But this time he had gone to seek her counsel alone, as a man would, a young warrior preparing for his first raiding voyage. As a child he had thought her ancient, weighed down with the aura of power that clung about her like a cloak; now he was surprised every time they met to see how young and tall and straight she was, even now, twelve years or more after their first meeting, to think how young she must have been then herself, not many years older then than he was now. When he came walking up, she had smiled at him as always when he appeared at the door of her little stone house—she still gave him a piece of honeycomb whenever he came to visit, and he still ate it with enjoyment—but this was a professional consultation, client to expert, the first time he had approached her so, and he had brought a suitable fee: a string of rare red amber beads strung with tiny gold drops.
She had accepted the gift gravely and with formal thanks, setting it carefully aside, facing him across the furs and skins upon which they sat, waiting for him to speak. When he haltingly asked her about his dream, his aversion to the sea and his thought that he would one day perish in it, or by it, fearing that she would only think him afraid, Freydis—it was a title rather than a name, he had never heard her truename, no one had—had shaken her head so that the carnelian and silver bead strings falling from her white fur headdress swayed and swung, and looked at him with nothing but affection and compassion in her face.
“Rune matter, Gythi. Let us see what the stones may say.”
As her name implied, she was not only a spaewife but a priestess of Freyja, the Great Goddess, and therefore a person of much awe on the homegarth and for miles around; even the master of Koppervik, Guthorm’s father Olaf, trod respectfully around her, giving room for her shadow on the grass, as he would for a god or a nisse, one of the elves that lived in the wood or under mountain or along the lonely shore. Her mother had preceded her as priestess at Koppervik, and her mother before her; farther back than that, no one now living there remembered. She had the knowledge of the runes—of stave and of stone—she knew the way of seidhr, the magic learning that Oðin Allfather himself had humbly learned from the goddess Freyja.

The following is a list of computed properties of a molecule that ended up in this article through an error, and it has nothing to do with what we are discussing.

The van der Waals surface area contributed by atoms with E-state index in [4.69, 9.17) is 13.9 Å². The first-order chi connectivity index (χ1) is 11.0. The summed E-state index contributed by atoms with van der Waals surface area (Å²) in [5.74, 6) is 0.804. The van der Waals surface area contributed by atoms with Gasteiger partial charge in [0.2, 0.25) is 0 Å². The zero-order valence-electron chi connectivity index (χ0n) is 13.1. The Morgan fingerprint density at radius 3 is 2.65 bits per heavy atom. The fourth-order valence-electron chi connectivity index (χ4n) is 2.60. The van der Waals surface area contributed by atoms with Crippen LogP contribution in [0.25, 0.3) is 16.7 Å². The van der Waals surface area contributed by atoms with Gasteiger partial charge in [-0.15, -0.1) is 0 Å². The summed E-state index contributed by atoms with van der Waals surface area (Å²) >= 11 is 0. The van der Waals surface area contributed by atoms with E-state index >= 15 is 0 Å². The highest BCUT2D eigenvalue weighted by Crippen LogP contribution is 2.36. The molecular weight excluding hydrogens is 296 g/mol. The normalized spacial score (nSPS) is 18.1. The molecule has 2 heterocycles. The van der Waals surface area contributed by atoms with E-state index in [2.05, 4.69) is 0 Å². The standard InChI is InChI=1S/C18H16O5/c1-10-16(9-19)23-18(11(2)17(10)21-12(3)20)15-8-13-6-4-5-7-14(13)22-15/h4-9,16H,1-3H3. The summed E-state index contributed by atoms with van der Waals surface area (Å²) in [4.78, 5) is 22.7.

And she concerned herself totally with the lives of the families she protected, and who in turn supported and protected her: her mother had married Olaf to his wife Arndis, Freydis herself had sained the newborn Guthorm and his elder sibs before the gods; she blessed beast and field and dwelling-place, she healed with herbs and drenches, she avenged with hexes. As she had done with his brothers, she had even arranged Guthorm’s introduction to the art of love last year, with a young woman of suitable birth and breeding apprenticed to a fellow spaewife on a manor on the other side of the Dannemark; and she had helped negotiate, with Arndis and Olaf, the marriages of Guthorm’s three elder sisters, advantageous matches to strong jarls of great holdings.
As no doubt she would help arrange his own marriage, in a few years; indeed, suitable girls were already being considered. Marriage among all Northfolk was an alliance of families and property, far more than merely a union of youth and maiden; and it certainly did not depend on love between the two parties it most closely concerned. Some degree of liking was of course desirable, and some choice allowed on both sides—no parents wished to force their children into a despised match, since it was certain that any marital unhappiness would spread to the two kindreds as well.
But such concerns were still years in his future. Looking at the immenseness of sea and sky that lay before him now, Guthorm remembered how he had sat with Freydis, rapt, in the tiny cold dimness of the beehive hut: the blue smoke from the stone firepit, the bleached white bones and antlers upon the walls, strange half-glimpsed shadows, his head buzzing with the fumes of burning herbs and her high tuneless humming. In his half-trance he had thought that her tiny stone house had somehow grown to be larger and vaster than all this airy reach of water and wind; indeed, it had seemed that the little hut had contained all of Midgard itself within its walls, all the rolling earth within its bounds.
Her witch-voice had thinned and chilled as she went into the seer’s trance, drawing the runes out of a white-and-gray rabbit-fur bag, casting them before her on the hard-packed earthen floor; he heard in memory the click of the dark-green, red-flecked stones as she threw them again and again, the high hawk’s voice calling on the gods—on Odin, on Freyja, on Skadi, on Tyr.
“Hagalaz, Tiwaz, Os. Far from here, yes, will come your death. Only a king can contest against a king. A contest for more than rule. Sigel, Daeg, Raido. A king’s death will be yours, a queen beside you. You will die on the far side of water, but not by water shall you perish. That will not be your fate.”
(c)2008, Patricia Morrison